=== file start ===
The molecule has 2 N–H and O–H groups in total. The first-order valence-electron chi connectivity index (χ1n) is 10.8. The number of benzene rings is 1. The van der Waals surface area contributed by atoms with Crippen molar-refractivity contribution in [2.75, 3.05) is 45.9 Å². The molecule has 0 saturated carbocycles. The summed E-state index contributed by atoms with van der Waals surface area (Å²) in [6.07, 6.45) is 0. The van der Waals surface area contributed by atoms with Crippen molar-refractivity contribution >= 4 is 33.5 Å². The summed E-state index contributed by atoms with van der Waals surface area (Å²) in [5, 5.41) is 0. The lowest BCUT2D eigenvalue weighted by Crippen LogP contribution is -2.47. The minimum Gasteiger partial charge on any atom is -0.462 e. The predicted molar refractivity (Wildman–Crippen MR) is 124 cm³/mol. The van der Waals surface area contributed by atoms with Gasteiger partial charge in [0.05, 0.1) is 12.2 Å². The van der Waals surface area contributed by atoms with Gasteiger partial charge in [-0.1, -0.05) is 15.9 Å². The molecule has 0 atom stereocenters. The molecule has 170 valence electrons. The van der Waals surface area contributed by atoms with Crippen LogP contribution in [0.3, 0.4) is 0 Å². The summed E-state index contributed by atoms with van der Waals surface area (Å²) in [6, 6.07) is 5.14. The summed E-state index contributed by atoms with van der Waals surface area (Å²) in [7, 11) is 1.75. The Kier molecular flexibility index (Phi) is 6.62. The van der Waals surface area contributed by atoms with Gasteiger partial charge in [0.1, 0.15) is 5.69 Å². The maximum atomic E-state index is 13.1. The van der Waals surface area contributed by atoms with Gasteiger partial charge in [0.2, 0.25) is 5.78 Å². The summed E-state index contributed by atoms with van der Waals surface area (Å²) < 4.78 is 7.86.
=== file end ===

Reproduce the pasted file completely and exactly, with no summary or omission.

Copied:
The molecule has 2 N–H and O–H groups in total. The first-order valence-electron chi connectivity index (χ1n) is 10.8. The number of benzene rings is 1. The van der Waals surface area contributed by atoms with Crippen molar-refractivity contribution in [2.75, 3.05) is 45.9 Å². The molecule has 0 saturated carbocycles. The summed E-state index contributed by atoms with van der Waals surface area (Å²) in [6.07, 6.45) is 0. The van der Waals surface area contributed by atoms with Crippen molar-refractivity contribution >= 4 is 33.5 Å². The summed E-state index contributed by atoms with van der Waals surface area (Å²) in [5, 5.41) is 0. The lowest BCUT2D eigenvalue weighted by Crippen LogP contribution is -2.47. The minimum Gasteiger partial charge on any atom is -0.462 e. The predicted molar refractivity (Wildman–Crippen MR) is 124 cm³/mol. The van der Waals surface area contributed by atoms with Gasteiger partial charge in [0.05, 0.1) is 12.2 Å². The van der Waals surface area contributed by atoms with Gasteiger partial charge in [-0.1, -0.05) is 15.9 Å². The molecule has 0 atom stereocenters. The molecule has 170 valence electrons. The van der Waals surface area contributed by atoms with Crippen LogP contribution in [0.3, 0.4) is 0 Å². The summed E-state index contributed by atoms with van der Waals surface area (Å²) in [6, 6.07) is 5.14. The summed E-state index contributed by atoms with van der Waals surface area (Å²) in [7, 11) is 1.75. The Kier molecular flexibility index (Phi) is 6.62. The van der Waals surface area contributed by atoms with Gasteiger partial charge in [0.1, 0.15) is 5.69 Å². The maximum atomic E-state index is 13.1. The van der Waals surface area contributed by atoms with Gasteiger partial charge in [0.2, 0.25) is 5.78 Å². The summed E-state index contributed by atoms with van der Waals surface area (Å²) < 4.78 is 7.86.